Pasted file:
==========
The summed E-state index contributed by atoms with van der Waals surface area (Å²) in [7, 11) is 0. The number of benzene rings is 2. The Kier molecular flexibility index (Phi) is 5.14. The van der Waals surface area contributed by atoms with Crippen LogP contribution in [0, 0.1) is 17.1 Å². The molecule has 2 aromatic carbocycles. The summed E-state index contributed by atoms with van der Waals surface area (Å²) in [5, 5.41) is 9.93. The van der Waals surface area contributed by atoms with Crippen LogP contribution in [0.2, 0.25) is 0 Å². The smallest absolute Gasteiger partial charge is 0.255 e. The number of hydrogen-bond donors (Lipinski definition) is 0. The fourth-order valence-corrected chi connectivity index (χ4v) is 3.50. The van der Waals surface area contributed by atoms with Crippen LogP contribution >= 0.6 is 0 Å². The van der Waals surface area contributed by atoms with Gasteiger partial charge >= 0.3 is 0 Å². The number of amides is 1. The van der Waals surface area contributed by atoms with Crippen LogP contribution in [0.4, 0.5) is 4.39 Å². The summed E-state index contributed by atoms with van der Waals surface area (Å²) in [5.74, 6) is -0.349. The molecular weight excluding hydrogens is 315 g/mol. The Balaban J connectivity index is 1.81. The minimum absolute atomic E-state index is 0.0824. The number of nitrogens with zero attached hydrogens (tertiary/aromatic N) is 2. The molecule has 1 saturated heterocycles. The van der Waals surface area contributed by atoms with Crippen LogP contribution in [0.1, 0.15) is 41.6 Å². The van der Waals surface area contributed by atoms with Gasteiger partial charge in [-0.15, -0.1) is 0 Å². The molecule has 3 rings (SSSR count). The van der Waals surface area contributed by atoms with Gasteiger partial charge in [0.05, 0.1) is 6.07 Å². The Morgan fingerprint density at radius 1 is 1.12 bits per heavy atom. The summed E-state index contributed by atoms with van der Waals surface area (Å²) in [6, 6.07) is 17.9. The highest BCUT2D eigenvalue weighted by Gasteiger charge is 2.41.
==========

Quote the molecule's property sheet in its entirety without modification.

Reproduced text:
The summed E-state index contributed by atoms with van der Waals surface area (Å²) in [7, 11) is 0. The number of benzene rings is 2. The Kier molecular flexibility index (Phi) is 5.14. The van der Waals surface area contributed by atoms with Crippen LogP contribution in [0, 0.1) is 17.1 Å². The molecule has 2 aromatic carbocycles. The summed E-state index contributed by atoms with van der Waals surface area (Å²) in [5, 5.41) is 9.93. The van der Waals surface area contributed by atoms with Crippen LogP contribution in [0.2, 0.25) is 0 Å². The smallest absolute Gasteiger partial charge is 0.255 e. The number of hydrogen-bond donors (Lipinski definition) is 0. The fourth-order valence-corrected chi connectivity index (χ4v) is 3.50. The van der Waals surface area contributed by atoms with Crippen LogP contribution >= 0.6 is 0 Å². The van der Waals surface area contributed by atoms with Gasteiger partial charge >= 0.3 is 0 Å². The number of amides is 1. The van der Waals surface area contributed by atoms with Crippen LogP contribution in [0.4, 0.5) is 4.39 Å². The summed E-state index contributed by atoms with van der Waals surface area (Å²) in [5.74, 6) is -0.349. The molecular weight excluding hydrogens is 315 g/mol. The Balaban J connectivity index is 1.81. The minimum absolute atomic E-state index is 0.0824. The number of nitrogens with zero attached hydrogens (tertiary/aromatic N) is 2. The molecule has 1 saturated heterocycles. The van der Waals surface area contributed by atoms with Crippen LogP contribution in [0.1, 0.15) is 41.6 Å². The van der Waals surface area contributed by atoms with Gasteiger partial charge in [-0.15, -0.1) is 0 Å². The molecule has 3 rings (SSSR count). The van der Waals surface area contributed by atoms with Gasteiger partial charge in [0.05, 0.1) is 6.07 Å². The Morgan fingerprint density at radius 1 is 1.12 bits per heavy atom. The summed E-state index contributed by atoms with van der Waals surface area (Å²) in [6, 6.07) is 17.9. The highest BCUT2D eigenvalue weighted by Gasteiger charge is 2.41.